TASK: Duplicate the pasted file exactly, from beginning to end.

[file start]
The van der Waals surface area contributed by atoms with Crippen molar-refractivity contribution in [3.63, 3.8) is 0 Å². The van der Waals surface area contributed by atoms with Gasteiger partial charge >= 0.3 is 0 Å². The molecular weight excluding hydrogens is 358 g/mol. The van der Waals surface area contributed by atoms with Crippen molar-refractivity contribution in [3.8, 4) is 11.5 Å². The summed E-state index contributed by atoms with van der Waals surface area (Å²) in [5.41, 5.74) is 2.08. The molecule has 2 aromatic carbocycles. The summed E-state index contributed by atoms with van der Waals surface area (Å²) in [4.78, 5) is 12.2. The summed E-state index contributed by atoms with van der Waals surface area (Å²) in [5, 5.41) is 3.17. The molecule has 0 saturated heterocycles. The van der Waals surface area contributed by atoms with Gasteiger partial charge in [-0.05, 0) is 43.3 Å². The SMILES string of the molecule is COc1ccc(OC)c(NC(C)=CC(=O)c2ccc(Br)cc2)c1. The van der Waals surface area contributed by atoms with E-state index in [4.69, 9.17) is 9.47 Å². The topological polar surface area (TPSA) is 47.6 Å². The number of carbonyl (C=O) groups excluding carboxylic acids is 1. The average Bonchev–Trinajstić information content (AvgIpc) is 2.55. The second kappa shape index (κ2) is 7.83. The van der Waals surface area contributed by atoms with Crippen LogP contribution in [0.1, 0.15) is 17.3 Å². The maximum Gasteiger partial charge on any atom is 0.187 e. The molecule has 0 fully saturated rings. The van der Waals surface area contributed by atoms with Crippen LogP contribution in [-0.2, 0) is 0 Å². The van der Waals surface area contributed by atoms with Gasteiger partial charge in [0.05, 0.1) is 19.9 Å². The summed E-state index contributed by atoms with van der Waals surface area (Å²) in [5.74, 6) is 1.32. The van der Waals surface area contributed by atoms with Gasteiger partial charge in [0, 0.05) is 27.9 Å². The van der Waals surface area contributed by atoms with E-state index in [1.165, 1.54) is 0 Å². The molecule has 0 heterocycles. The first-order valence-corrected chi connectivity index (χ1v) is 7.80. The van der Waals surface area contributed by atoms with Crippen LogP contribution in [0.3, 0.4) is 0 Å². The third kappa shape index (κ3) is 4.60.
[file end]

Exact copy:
The van der Waals surface area contributed by atoms with Crippen molar-refractivity contribution in [3.63, 3.8) is 0 Å². The van der Waals surface area contributed by atoms with Gasteiger partial charge >= 0.3 is 0 Å². The molecular weight excluding hydrogens is 358 g/mol. The van der Waals surface area contributed by atoms with Crippen molar-refractivity contribution in [3.8, 4) is 11.5 Å². The summed E-state index contributed by atoms with van der Waals surface area (Å²) in [5.41, 5.74) is 2.08. The molecule has 2 aromatic carbocycles. The summed E-state index contributed by atoms with van der Waals surface area (Å²) in [4.78, 5) is 12.2. The summed E-state index contributed by atoms with van der Waals surface area (Å²) in [5, 5.41) is 3.17. The molecule has 0 saturated heterocycles. The van der Waals surface area contributed by atoms with Gasteiger partial charge in [-0.05, 0) is 43.3 Å². The SMILES string of the molecule is COc1ccc(OC)c(NC(C)=CC(=O)c2ccc(Br)cc2)c1. The van der Waals surface area contributed by atoms with E-state index in [4.69, 9.17) is 9.47 Å². The topological polar surface area (TPSA) is 47.6 Å². The number of carbonyl (C=O) groups excluding carboxylic acids is 1. The average Bonchev–Trinajstić information content (AvgIpc) is 2.55. The second kappa shape index (κ2) is 7.83. The van der Waals surface area contributed by atoms with Crippen LogP contribution in [0.1, 0.15) is 17.3 Å². The maximum Gasteiger partial charge on any atom is 0.187 e. The molecule has 0 fully saturated rings. The van der Waals surface area contributed by atoms with Crippen LogP contribution in [-0.2, 0) is 0 Å². The van der Waals surface area contributed by atoms with Gasteiger partial charge in [0.05, 0.1) is 19.9 Å². The summed E-state index contributed by atoms with van der Waals surface area (Å²) in [5.74, 6) is 1.32. The van der Waals surface area contributed by atoms with Gasteiger partial charge in [0, 0.05) is 27.9 Å². The van der Waals surface area contributed by atoms with E-state index in [1.165, 1.54) is 0 Å². The molecule has 0 heterocycles. The first-order valence-corrected chi connectivity index (χ1v) is 7.80. The van der Waals surface area contributed by atoms with Crippen LogP contribution in [0.3, 0.4) is 0 Å². The third kappa shape index (κ3) is 4.60.